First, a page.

Latino Cultural rally

Maria Serrano, of Atlantic City, signs the immigration reform during a community meeting by Latino Cultural Association at O'Donnell Memorial Park in Atlantic City.

Edward Lea

A local Latino organization worked Wednesday to unite the entire community around the cause of immigration reform.

The Latino Cultural Association held a rally at the O’Donnell Memorial Park in Atlantic City that brought more than 100 people to encourage support for legalization of the estimated 11 million undocumented immigrants in the country.

Association President Hector Rivera said the goal was to unite people throughout the community of all different ethnicities.

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“This is a nation of immigrants,” he said. “It’s very important people don’t forget that.”

The Latino community is often the face of illegal immigration, Rivera said, but the issue affects people who emigrate to America from countries around the world. Immigration will also have positive effects for the country, he said.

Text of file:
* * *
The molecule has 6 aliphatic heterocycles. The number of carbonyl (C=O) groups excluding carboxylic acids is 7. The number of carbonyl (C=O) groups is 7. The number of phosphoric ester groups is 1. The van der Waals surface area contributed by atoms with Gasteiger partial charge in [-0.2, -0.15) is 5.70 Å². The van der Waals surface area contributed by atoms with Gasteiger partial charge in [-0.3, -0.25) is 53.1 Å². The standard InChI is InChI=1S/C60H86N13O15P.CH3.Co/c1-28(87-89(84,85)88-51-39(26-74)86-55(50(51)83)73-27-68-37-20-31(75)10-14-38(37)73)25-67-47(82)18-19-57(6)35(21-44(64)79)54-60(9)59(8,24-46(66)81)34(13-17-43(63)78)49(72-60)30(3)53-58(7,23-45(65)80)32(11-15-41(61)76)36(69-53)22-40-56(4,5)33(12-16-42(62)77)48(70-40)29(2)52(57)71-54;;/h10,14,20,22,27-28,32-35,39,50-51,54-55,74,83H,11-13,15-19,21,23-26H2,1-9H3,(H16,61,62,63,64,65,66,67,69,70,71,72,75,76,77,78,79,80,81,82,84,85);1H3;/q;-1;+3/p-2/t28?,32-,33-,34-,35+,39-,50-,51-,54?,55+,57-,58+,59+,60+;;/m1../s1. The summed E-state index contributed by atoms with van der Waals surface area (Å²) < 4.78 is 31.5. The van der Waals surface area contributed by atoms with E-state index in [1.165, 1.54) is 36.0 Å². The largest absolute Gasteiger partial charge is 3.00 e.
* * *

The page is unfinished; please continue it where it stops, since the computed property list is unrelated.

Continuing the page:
“We are good, hard-working people. We only need an opportunity to work in this country,” he said. “This nation needs to integrate different sections of society and move in the same direction to save the economy and future of this country.”

Galloway resident Naseem Patel works with families of immigrant children at Sovereign Avenue School for the Atlantic City School District.

“The immigrants come with many faces,” she said. “It is a diverse community (in Atlantic City) that enriches us in many ways.”

Dozens of members of Local 54 UNITE-HERE attended the rally to show support. Union President Bob McDevitt said many of the union’s members are immigrants or children of immigrants and the union supports the rights for undocumented immigrants.

“You either acknowledge the existence of these 11 million people or you leave them in the shadows,” he said. “Leaving them in the shadows is not productive for them or for the country.”

Atlantic City resident Cristal Barrios, 15, attended the rally with her mother, Abigail, who came to America 20 years ago from Mexico to escape violence in her home country and provide a better life for her family.

“She came here so we can have a better future,” Cristal Barrios said.

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Follow Joel Landau on Twitter @landaupressofac

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